Monday, January 08, 2007

Do D.A.s get do-overs?

Apparently not - and I say it's a good thing.

La Shawn Barber's been following the Duke case since it broke, and she noted the holes in the story almost from day one. As a black woman, she has been especially upset over the way the race angle has been handled, and I must say I agree with her. This gem in particular stands out in her most recent post (linked above):

Nifong [the D.A.] played the race card to the hilt, even going so far as to speak at the black college the stripper-accuser attended. One pea-brained black student said the men should be prosecuted whether they committed the crime or not. “It would be justice for things that happened in the past.”
Leaving aside the sort of resentful non-thought that doubtless led to the student's statement, Nifong's behavior in this instance is inexcusable. Not only did he show undue preference to his client by speaking at her university, he acted in a way calculated to inflame racial tensions in an already divided area. Instead of admitting that the woman's story was full of holes, he made a reprehensible attempt to garner votes at the expense of three young men whose only crime appears to be poor judgement. The North Carolina bar has filed an ethics complaint against Nifong (article) for, among other things, making prohibited comments "that have a substantial likelihood of heightening public condemnation of the accused." In other words, trying to whip up a mob. Combine this breach of ethics with the mindset of the student quoted above, and it's a recipe for disaster for whoever's on trial. It's like Dinesh D'Souza said (badly quoted, but I don't have the book on hand): "You can't have a working system based on whose ancestors did what to whom." Small-scale, it leads to neighborhood divisions and resentment. Large-scale, it leads to the nastier bits of human history - you know, the ones where entire peoples got wiped out (or nearly). In this case, three young men and their families had their lives needlessly upset over an accusation that anyone not blinded by prejudice (or greed) could have seen through in a moment. Nifong should be disbarred, in my opinion. I wouldn't be surprised if civil suits are brought against him in the future.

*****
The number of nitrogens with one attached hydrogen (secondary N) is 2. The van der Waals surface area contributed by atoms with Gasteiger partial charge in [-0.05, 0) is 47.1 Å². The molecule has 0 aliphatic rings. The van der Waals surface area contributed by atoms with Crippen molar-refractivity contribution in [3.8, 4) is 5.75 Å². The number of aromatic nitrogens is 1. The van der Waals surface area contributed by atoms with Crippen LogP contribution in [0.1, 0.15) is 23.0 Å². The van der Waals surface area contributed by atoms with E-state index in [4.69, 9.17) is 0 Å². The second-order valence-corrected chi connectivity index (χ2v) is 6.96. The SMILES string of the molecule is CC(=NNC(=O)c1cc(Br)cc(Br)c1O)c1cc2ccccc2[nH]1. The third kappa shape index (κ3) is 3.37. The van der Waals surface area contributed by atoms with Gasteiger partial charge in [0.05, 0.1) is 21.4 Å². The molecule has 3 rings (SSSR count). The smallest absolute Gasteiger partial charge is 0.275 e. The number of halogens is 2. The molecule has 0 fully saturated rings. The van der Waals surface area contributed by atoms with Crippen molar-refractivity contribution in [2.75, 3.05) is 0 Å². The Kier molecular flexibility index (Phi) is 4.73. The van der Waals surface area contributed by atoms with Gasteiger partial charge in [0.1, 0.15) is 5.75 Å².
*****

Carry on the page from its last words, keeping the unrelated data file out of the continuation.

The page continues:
No comments: